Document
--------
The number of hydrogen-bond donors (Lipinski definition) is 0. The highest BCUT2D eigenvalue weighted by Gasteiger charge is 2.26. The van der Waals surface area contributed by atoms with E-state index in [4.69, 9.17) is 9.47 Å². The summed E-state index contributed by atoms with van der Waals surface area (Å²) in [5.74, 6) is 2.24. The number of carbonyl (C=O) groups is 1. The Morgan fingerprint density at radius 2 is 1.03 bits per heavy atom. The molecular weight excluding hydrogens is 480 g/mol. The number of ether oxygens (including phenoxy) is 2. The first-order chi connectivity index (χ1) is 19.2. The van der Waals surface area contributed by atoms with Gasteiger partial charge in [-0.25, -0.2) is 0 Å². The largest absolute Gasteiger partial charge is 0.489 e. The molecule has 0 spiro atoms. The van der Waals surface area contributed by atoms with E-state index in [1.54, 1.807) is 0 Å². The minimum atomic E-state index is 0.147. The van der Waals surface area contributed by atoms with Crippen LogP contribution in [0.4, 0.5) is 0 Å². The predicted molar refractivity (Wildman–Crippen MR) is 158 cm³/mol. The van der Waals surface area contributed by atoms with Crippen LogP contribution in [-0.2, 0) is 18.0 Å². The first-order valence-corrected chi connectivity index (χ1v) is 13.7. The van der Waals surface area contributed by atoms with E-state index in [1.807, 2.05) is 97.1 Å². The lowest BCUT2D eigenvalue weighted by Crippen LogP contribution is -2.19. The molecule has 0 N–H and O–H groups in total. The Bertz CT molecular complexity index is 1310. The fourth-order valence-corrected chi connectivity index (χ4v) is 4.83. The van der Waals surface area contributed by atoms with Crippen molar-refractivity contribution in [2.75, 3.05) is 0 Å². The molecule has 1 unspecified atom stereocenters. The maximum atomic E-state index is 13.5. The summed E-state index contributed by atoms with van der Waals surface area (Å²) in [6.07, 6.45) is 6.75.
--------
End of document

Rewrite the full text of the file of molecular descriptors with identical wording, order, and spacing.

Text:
The number of hydrogen-bond donors (Lipinski definition) is 0. The highest BCUT2D eigenvalue weighted by Gasteiger charge is 2.26. The van der Waals surface area contributed by atoms with E-state index in [4.69, 9.17) is 9.47 Å². The summed E-state index contributed by atoms with van der Waals surface area (Å²) in [5.74, 6) is 2.24. The number of carbonyl (C=O) groups is 1. The Morgan fingerprint density at radius 2 is 1.03 bits per heavy atom. The molecular weight excluding hydrogens is 480 g/mol. The number of ether oxygens (including phenoxy) is 2. The first-order chi connectivity index (χ1) is 19.2. The van der Waals surface area contributed by atoms with Gasteiger partial charge in [-0.25, -0.2) is 0 Å². The largest absolute Gasteiger partial charge is 0.489 e. The molecule has 0 spiro atoms. The van der Waals surface area contributed by atoms with E-state index in [1.54, 1.807) is 0 Å². The minimum atomic E-state index is 0.147. The van der Waals surface area contributed by atoms with Crippen LogP contribution in [0.4, 0.5) is 0 Å². The predicted molar refractivity (Wildman–Crippen MR) is 158 cm³/mol. The van der Waals surface area contributed by atoms with Crippen LogP contribution in [-0.2, 0) is 18.0 Å². The first-order valence-corrected chi connectivity index (χ1v) is 13.7. The van der Waals surface area contributed by atoms with E-state index in [1.807, 2.05) is 97.1 Å². The lowest BCUT2D eigenvalue weighted by Crippen LogP contribution is -2.19. The molecule has 0 N–H and O–H groups in total. The Bertz CT molecular complexity index is 1310. The fourth-order valence-corrected chi connectivity index (χ4v) is 4.83. The van der Waals surface area contributed by atoms with Crippen molar-refractivity contribution in [2.75, 3.05) is 0 Å². The molecule has 1 unspecified atom stereocenters. The maximum atomic E-state index is 13.5. The summed E-state index contributed by atoms with van der Waals surface area (Å²) in [6.07, 6.45) is 6.75.